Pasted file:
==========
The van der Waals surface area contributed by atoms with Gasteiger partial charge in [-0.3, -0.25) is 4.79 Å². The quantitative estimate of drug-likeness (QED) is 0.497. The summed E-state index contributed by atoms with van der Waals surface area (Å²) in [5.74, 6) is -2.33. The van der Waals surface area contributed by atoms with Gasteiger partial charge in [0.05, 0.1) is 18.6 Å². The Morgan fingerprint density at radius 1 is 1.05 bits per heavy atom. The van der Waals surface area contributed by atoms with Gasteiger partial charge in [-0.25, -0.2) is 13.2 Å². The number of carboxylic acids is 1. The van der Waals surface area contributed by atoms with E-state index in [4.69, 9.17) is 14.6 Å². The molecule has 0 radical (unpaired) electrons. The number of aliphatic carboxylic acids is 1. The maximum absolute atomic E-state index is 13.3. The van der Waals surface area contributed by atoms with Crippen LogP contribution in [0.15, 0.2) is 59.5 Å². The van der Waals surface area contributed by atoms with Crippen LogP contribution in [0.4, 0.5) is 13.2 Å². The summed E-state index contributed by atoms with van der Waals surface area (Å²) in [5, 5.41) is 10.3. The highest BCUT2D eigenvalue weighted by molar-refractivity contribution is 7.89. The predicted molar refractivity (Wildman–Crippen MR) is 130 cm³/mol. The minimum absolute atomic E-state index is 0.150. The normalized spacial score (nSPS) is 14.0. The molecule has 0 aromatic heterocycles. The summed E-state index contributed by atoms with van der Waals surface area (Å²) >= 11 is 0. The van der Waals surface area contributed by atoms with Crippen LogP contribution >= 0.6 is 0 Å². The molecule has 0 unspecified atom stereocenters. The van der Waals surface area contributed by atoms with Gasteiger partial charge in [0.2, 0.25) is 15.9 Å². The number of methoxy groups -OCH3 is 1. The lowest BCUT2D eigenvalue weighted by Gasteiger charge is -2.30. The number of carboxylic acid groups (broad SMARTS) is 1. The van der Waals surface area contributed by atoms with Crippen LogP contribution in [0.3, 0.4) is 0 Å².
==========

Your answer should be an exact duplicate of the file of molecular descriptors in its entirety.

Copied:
The van der Waals surface area contributed by atoms with Gasteiger partial charge in [-0.3, -0.25) is 4.79 Å². The quantitative estimate of drug-likeness (QED) is 0.497. The summed E-state index contributed by atoms with van der Waals surface area (Å²) in [5.74, 6) is -2.33. The van der Waals surface area contributed by atoms with Gasteiger partial charge in [0.05, 0.1) is 18.6 Å². The Morgan fingerprint density at radius 1 is 1.05 bits per heavy atom. The van der Waals surface area contributed by atoms with Gasteiger partial charge in [-0.25, -0.2) is 13.2 Å². The number of carboxylic acids is 1. The van der Waals surface area contributed by atoms with E-state index in [4.69, 9.17) is 14.6 Å². The molecule has 0 radical (unpaired) electrons. The number of aliphatic carboxylic acids is 1. The maximum absolute atomic E-state index is 13.3. The van der Waals surface area contributed by atoms with Crippen LogP contribution in [0.15, 0.2) is 59.5 Å². The van der Waals surface area contributed by atoms with Crippen LogP contribution in [0.4, 0.5) is 13.2 Å². The summed E-state index contributed by atoms with van der Waals surface area (Å²) in [5, 5.41) is 10.3. The highest BCUT2D eigenvalue weighted by molar-refractivity contribution is 7.89. The predicted molar refractivity (Wildman–Crippen MR) is 130 cm³/mol. The minimum absolute atomic E-state index is 0.150. The normalized spacial score (nSPS) is 14.0. The molecule has 0 aromatic heterocycles. The summed E-state index contributed by atoms with van der Waals surface area (Å²) >= 11 is 0. The van der Waals surface area contributed by atoms with Crippen LogP contribution >= 0.6 is 0 Å². The molecule has 0 unspecified atom stereocenters. The van der Waals surface area contributed by atoms with Gasteiger partial charge in [0.2, 0.25) is 15.9 Å². The number of methoxy groups -OCH3 is 1. The lowest BCUT2D eigenvalue weighted by Gasteiger charge is -2.30. The number of carboxylic acid groups (broad SMARTS) is 1. The van der Waals surface area contributed by atoms with Crippen LogP contribution in [0.3, 0.4) is 0 Å².